Japan Privatizes Chip Supplier in $6B Deal to Secure Supply Chain

JSR buyout follows plans to launch a government-supported chip company

Ben Wodecki, Jr. Editor

July 4, 2023

1 Min Read
RICHARD A. BROOKS/AFP via Getty Images

At a Glance

  • The Japanese government is buying JSR Corp, which makes light-sensitive chemicals vital to chipmaking productions.

The Japanese government is privatizing JSR Corp, which manufactures compounds used in the creation of semiconductors.

The $6.3 billion buyout would see the government take direct control to secure access to light-sensitive chemicals vital to the chipmaking process.

JSR is one of three companies that control the world’s supply of fluorinated polyimide, used in smartphone displays, and hydrogen fluoride, used for glass etching when making chips. The other companies are also Japanese - Tokyo Ohka Kogyo Co. and Shin-Etsu Chemical Co.

The chemicals JSR supplies are used for the semiconductors that power supercomputers and AI hardware used in data centers, as well as handsets like Apple’s iPhone.

Following reports of the deal, JSR’s shares shot up by 22%, the most since the turn of the century. Mizuho Bank and the Development Bank of Japan are funding the bid, with the offer to be launched in late December.

Nations move to shore up supply chains

Taking control of a compound producer vital in chipmaking would prove a boon for Japan, which joins a list of nations vying for a slice of the post-pandemic chip market pie.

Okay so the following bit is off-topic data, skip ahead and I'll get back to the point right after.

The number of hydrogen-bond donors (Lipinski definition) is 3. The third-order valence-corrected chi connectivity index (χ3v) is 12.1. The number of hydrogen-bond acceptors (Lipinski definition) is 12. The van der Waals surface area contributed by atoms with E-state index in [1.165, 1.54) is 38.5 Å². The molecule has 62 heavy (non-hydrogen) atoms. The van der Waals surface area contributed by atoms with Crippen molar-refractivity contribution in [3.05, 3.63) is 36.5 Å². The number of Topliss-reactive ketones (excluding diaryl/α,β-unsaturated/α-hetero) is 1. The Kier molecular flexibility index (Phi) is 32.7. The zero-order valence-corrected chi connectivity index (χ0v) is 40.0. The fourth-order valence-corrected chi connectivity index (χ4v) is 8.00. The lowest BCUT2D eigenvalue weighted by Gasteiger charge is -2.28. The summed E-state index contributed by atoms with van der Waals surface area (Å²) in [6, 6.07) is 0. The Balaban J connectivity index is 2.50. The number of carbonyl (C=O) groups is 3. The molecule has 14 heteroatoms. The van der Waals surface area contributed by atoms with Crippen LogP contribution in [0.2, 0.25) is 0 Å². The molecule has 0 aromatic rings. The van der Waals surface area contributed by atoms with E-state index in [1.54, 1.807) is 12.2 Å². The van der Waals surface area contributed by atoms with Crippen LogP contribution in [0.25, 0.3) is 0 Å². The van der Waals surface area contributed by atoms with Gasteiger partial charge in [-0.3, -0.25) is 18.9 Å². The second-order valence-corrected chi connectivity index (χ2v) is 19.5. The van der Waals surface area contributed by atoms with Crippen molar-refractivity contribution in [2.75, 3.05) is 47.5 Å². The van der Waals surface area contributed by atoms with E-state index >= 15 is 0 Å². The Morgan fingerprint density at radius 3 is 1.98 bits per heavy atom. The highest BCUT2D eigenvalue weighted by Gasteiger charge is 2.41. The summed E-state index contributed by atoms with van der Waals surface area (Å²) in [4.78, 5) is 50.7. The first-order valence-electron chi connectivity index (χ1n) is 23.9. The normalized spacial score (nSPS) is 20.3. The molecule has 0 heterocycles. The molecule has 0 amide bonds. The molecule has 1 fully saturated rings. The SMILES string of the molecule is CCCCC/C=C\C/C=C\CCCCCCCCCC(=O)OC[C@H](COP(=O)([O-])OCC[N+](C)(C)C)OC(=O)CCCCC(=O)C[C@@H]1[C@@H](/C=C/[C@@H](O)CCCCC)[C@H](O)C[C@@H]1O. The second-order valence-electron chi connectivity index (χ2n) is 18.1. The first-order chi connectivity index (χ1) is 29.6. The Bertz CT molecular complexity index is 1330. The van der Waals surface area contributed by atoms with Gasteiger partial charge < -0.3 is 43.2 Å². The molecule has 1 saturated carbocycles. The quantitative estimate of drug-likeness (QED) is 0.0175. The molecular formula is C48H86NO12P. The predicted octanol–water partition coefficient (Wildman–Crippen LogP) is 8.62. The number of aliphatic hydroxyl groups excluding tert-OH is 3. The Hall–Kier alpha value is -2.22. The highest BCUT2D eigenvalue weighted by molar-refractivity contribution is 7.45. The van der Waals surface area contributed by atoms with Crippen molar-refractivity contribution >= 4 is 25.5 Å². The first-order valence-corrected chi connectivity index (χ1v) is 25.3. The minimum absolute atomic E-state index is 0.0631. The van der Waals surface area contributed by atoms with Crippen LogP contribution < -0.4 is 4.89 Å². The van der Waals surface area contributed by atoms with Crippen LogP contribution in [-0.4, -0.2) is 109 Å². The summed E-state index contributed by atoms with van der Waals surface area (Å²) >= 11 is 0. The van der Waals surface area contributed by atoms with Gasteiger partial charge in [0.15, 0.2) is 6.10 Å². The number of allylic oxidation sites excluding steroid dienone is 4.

Last November, the Japanese government announced it would launch its own semiconductor manufacturing company. With help from the likes of Sony, SoftBank and Toyota, the company, dubbed Rapidus, would begin manufacturing chips by the second half of the decade.

Japan’s move to sure up its supply chain comes as China imposed harsh restrictions on metals used in chipmaking. New Beijing rules would require permits for exports of germanium and gallium.

About the Author(s)

Ben Wodecki

Jr. Editor

Ben Wodecki is the Jr. Editor of AI Business, covering a wide range of AI content. Ben joined the team in March 2021 as assistant editor and was promoted to Jr. Editor. He has written for The New Statesman, Intellectual Property Magazine, and The Telegraph India, among others. He holds an MSc in Digital Journalism from Middlesex University.

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